This shift of emphasis from intervention to prevention has an important implication on the whole humanitarian intervention debate. Humanitarian interventionism of the 1990s was mainly about the questions revolving around the legitimacy of military coercion and, hence, the “non-consensual” use of force. However, the R2P’s main emphasis today is on the consensual approach of international preventive measures (Chandler, 2009). Chandler (2009) argued that that this prevention focus was even reduced to good governance, with R2P post-2005 being more about “good governance rather than military intervention”. He holds that at the core of R2P discourse is the assertion that “achieving good governance in all its manifestations.. is at the heart of effective long term conflict and mass atrocity prevention” and that  the “lack of good governance” is presented by the R2P discourse as the cause of the conflict. This R2P shift away from the responsibility to react toward the responsibility to prevent disconnects us, therefore, from the main humanitarian debate that revolved around the permissive use of force (Chandler, 2009). Chandler (2009) goes on to argue that because it is not conceptually possible to consider R2P only in terms of prevention, it is not anymore a “tenable concept”.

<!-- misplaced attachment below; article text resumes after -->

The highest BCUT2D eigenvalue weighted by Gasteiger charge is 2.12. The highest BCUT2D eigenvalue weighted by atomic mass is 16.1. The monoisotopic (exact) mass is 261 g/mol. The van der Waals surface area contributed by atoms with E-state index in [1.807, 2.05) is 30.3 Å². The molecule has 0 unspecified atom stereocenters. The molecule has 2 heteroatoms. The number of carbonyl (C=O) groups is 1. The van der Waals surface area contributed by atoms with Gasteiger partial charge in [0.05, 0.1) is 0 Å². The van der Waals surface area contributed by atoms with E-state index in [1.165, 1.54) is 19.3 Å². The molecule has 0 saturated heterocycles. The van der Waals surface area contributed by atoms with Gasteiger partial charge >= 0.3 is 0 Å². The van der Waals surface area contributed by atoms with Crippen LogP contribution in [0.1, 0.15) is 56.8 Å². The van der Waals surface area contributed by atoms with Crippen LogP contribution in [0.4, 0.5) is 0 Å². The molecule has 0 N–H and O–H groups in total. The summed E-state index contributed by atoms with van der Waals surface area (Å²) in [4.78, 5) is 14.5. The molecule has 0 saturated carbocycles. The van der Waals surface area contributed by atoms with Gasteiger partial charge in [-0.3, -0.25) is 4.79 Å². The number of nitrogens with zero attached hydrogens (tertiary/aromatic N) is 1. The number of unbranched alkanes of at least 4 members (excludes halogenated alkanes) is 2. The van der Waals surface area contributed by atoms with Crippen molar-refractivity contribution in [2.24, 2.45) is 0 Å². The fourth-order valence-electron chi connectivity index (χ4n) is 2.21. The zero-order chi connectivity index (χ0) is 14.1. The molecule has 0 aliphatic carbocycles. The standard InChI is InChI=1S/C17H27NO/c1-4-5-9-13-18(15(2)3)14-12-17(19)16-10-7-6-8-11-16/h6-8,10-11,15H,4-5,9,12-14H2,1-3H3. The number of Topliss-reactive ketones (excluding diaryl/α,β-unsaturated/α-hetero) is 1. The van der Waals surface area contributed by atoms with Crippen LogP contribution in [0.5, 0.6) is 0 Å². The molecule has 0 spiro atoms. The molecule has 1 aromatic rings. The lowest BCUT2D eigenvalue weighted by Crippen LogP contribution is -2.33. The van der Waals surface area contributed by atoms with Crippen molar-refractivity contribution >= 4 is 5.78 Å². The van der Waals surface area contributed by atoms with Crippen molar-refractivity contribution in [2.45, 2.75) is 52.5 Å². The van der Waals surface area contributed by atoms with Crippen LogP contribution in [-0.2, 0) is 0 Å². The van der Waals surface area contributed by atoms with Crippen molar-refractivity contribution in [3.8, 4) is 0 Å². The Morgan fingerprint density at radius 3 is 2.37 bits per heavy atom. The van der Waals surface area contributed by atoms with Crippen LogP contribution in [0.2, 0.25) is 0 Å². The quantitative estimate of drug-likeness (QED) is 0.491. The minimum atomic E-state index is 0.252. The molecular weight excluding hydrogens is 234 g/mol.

Conclusion